A Conversation With Bashar al-Assad
By Jonathan Tepperman
The civil war in Syria will soon enter its fifth year, with no end in sight. On January 20, Foreign Affairs managing editor Jonathan Tepperman met with Syrian President Bashar al-Assad in Damascus to discuss the conflict in an exclusive interview.
All wars anywhere in the world have ended with a political solution, because war itself is not the solution; war is one of the instruments of politics. So you end with a political solution. That’s how we see it. That is the headline.
You don’t think that this war will end militarily?
No. Any war ends with a political solution. . .
If you were able to deliver a message to President Obama today, what would it be?
I think the normal thing that you ask any official in the world is to work for the interests of his people. And the question I would ask any American is, what do you get from supporting terrorists in our country, in our region?. . .
One of the officials from your country asked me seven years ago in Syria at the end of a meeting, “How do you think we can solve the problem in Afghanistan?” I told him, “You have to be able to deal with officials who are not puppets, who can tell you no.” So for the United States, only looking for puppet officials and client states is not how you can serve the interests of your country.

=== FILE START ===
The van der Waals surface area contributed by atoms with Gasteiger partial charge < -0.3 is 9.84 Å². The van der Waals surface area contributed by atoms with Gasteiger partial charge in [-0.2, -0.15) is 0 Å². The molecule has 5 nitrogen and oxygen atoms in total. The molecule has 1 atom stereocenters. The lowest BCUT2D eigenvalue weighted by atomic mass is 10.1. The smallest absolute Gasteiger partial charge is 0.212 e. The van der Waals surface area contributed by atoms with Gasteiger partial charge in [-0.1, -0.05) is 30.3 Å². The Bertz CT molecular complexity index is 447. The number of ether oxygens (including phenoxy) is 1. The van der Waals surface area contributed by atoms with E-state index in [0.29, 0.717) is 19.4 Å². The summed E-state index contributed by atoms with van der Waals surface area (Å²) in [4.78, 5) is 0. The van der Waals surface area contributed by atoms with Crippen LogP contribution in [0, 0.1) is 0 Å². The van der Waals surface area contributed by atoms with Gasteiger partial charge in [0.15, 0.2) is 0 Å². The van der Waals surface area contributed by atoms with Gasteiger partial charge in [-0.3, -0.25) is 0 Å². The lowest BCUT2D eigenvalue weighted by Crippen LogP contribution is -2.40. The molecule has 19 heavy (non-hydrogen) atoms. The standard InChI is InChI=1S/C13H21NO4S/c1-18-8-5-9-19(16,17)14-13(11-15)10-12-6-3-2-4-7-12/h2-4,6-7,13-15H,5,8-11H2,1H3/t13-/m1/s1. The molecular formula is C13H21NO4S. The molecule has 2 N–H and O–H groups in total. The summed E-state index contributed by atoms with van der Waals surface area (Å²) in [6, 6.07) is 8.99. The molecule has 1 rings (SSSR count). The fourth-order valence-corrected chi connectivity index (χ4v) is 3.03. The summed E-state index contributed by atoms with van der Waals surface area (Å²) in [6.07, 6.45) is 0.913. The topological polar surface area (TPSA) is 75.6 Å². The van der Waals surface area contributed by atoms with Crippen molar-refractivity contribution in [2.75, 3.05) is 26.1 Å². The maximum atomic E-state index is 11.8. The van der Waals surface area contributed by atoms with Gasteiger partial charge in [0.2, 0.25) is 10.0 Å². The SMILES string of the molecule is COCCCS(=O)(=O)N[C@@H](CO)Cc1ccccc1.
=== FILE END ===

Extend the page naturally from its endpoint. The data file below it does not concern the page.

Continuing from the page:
You are the greatest power in the world now; you have too many things to disseminate around the world: knowledge, innovation, IT, with its positive repercussions. How can you be the best in these fields yet the worst in the political field? This is a contradiction. That is what I think the American people should analyze and question.
Why do you fail in every war? You can create war, you can create problems, but you cannot solve any problem. Twenty years of the peace process in Palestine and Israel, and you cannot do anything with this, in spite of the fact that you are a great country.
But in the context of Syria, what would a better policy look like?
One that preserves stability in the Middle East. Syria is the heart of the Middle East. Everybody knows that. If the Middle East is sick, the whole world will be unstable. In 1991, when we started the peace process, we had a lot of hope. Now, after more than 20 years, things are not at square one; they’re much below that square.
So the policy should be to help peace in the region, to fight terrorism, to promote secularism, to support this area economically, to help upgrade the mind and society, like you did in your country. That is the supposed mission of the United States, not to launch wars.
Launching war doesn’t make you a great power.
Read the entire excellent interview: